I use this medical opinion as my excuse for buying the darkest possible sunglasses and wearing them even on cloudy days, which feel just as bright to me as the sunny ones.

My first album purchase as a kiddo? Corey Hart, of “Sunglasses at Night” fame. (My dad felt horror—on the record cover, Corey Hart has an earring.) I’ve worn sunglasses at night, too. Though not due to hiding from a love interest, like our friend Corey.

Seems like Dolce & Gabbana reliably makes sunglasses with dark-enough lenses that work on my face and don’t have a bunch of unnecessary bling (e.g., charms, rhinestones, scrollwork). I’d buy much cheaper ones if they worked as well. (So far, no luck.)

Found any cheaper options you like?

Tea Bags

Maybe you don’t drink hot tea. Then bring some sort of liquid flavoring along with you. The powder packets that make lemonade. Or Kool-Aid. Or instant coffee, if you like that.

Who enjoys going somewhere and not liking any of the drink choices? And yes, this does mean I will ask a waiter for a cup of hot water when the restaurant doesn’t have tea. (Restaurants actually don’t sometimes. Or offer only Lipton. Which doesn’t count.) If we have lunch or dinner somewhere, brace yourself for this possibility.

Now, tea that comes in tea bags tastes so distantly inferior to properly brewed loose-leaf tea that it feels laughable to name a favorite. I have liked the Stash plain green tea as an option I can buy at the grocery store, though finer tea options like Taylor’s of Harrogate do taste a bit better when you find them.

Any better teas I should try?

Surely I’ve missed something. What does my list lack? The rest of you have to have similar lists of must-have items for leaving home.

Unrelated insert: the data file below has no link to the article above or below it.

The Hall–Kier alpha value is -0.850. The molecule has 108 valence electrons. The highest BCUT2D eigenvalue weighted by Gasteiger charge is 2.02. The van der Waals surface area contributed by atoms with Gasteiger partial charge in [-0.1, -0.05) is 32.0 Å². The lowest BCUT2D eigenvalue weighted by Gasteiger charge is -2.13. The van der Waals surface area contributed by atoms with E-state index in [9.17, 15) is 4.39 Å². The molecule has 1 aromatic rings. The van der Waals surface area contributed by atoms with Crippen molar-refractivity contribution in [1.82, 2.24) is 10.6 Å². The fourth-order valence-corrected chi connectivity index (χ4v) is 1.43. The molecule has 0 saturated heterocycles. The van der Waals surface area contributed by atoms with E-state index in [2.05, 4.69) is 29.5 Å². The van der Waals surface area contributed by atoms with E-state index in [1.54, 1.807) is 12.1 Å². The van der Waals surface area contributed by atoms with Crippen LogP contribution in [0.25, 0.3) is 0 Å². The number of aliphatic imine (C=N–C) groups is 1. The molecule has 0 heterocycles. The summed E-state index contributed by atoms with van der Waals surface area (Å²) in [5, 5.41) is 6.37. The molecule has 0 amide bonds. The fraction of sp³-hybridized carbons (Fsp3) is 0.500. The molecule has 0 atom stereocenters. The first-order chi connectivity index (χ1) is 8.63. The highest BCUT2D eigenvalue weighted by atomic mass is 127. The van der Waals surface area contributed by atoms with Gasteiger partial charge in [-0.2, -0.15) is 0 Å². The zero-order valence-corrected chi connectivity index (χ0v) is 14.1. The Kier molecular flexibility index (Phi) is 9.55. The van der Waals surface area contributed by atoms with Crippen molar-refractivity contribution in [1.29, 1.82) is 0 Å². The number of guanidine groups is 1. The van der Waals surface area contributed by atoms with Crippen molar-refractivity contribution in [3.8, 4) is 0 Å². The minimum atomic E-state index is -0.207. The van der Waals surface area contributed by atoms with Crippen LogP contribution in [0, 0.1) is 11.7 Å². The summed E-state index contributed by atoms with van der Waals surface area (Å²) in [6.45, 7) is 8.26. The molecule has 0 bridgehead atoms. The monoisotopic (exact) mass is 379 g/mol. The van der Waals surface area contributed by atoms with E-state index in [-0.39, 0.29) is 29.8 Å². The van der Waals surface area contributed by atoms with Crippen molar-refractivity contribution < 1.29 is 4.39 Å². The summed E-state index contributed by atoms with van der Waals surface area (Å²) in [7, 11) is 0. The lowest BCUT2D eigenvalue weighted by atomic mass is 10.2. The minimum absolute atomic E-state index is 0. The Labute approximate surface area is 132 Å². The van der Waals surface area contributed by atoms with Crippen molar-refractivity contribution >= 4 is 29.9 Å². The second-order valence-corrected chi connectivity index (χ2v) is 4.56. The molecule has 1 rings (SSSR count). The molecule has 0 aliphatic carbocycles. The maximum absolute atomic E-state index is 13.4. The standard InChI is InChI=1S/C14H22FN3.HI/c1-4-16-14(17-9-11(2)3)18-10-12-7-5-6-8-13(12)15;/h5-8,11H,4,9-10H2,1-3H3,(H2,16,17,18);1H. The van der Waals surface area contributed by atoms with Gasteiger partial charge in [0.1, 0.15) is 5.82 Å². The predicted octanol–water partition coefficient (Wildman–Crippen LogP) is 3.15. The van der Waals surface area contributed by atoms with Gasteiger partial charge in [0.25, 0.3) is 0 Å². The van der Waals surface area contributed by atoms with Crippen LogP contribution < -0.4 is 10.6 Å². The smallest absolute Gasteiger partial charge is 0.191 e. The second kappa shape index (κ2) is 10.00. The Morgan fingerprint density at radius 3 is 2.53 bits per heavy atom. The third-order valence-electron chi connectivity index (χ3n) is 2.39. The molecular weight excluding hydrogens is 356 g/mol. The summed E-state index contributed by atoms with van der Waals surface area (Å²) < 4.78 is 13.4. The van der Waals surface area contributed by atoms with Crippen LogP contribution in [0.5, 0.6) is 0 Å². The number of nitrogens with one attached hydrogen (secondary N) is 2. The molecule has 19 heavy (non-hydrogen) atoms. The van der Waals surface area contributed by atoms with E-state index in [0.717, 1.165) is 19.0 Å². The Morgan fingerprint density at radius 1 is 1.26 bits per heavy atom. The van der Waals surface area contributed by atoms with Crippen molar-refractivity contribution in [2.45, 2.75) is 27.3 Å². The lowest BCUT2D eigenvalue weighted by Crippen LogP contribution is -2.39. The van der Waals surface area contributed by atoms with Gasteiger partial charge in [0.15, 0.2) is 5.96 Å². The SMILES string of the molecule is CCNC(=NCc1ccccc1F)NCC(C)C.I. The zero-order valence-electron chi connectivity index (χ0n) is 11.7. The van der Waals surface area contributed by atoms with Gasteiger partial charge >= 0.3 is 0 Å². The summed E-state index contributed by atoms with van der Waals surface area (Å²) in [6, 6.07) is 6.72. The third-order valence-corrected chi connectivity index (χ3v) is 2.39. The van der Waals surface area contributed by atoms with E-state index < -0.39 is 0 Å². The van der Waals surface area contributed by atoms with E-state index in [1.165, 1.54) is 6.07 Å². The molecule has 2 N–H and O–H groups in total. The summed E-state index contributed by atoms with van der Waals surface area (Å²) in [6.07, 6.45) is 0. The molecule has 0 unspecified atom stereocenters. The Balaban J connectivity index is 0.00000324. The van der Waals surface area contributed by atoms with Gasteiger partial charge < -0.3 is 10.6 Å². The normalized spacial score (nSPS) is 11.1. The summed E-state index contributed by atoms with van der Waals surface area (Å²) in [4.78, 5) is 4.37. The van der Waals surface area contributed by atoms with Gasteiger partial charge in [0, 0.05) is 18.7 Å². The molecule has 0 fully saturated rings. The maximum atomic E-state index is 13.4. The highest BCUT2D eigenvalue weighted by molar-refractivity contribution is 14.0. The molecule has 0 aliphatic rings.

What don’t you venture out without?

Wednesday
Aug242016

Society and Living Alone

My living room, dining room, and kitchen. All to myself. Houston, Texas. August 2016.

I’ve lived alone for years now. Technically, I’ve dwelled solo since 2008, after my once-ever live-together relationship ended. Yet as my subsequent boyfriend stayed here much of the time, let’s say I’ve lived alone since 2010.

So six years solid, and eight years mostly.

Unquestionably, only the fortunate can live alone. Living alone means I can personally afford to fully fund my household expenses. Would it help—and give me more fun money—to have contributions to living costs? Sure. Yet I don’t need them.

As with most things that only a few can afford, living alone means luxury. I don’t have to share my space with anyone. And not just my physical space—I don’t even have to share my home-related headspace.

I don’t have to compromise on how to decorate or where to store or leave things. I don’t have to worry about whether the things I do at home bother someone, bore anyone, or make me look stupid. I don’t have to consider whether I should wear clothing while doing any of these possibly annoying, boring, and stupid things and, if so, what sort of outfit would look good. I don’t feel embarrassed when I eat cookies for dinner or bad that I didn’t share them with anyone else or that, in eating them, I spoiled shared dinnertime and conversation. I don’t need to answer questions when I go back to bed after my morning run.

Further, I don’t have to put up with anyone else’s bad or annoying behavior. Or deal with someone wanting interaction when I just want to hermit in a corner with a book. And so on.

Yet could solo living prove harmful?

I don’t mean just for me. Sure—if I hurt myself or fail to come home one night, no one may know for days. And without additional income to support household expenses, I don’t have as much cushion if things in my life go south for a bit.

Yet, though I confirm my high importance (or, at least, self-importance), let’s look beyond me. How will widespread solo living affect the world?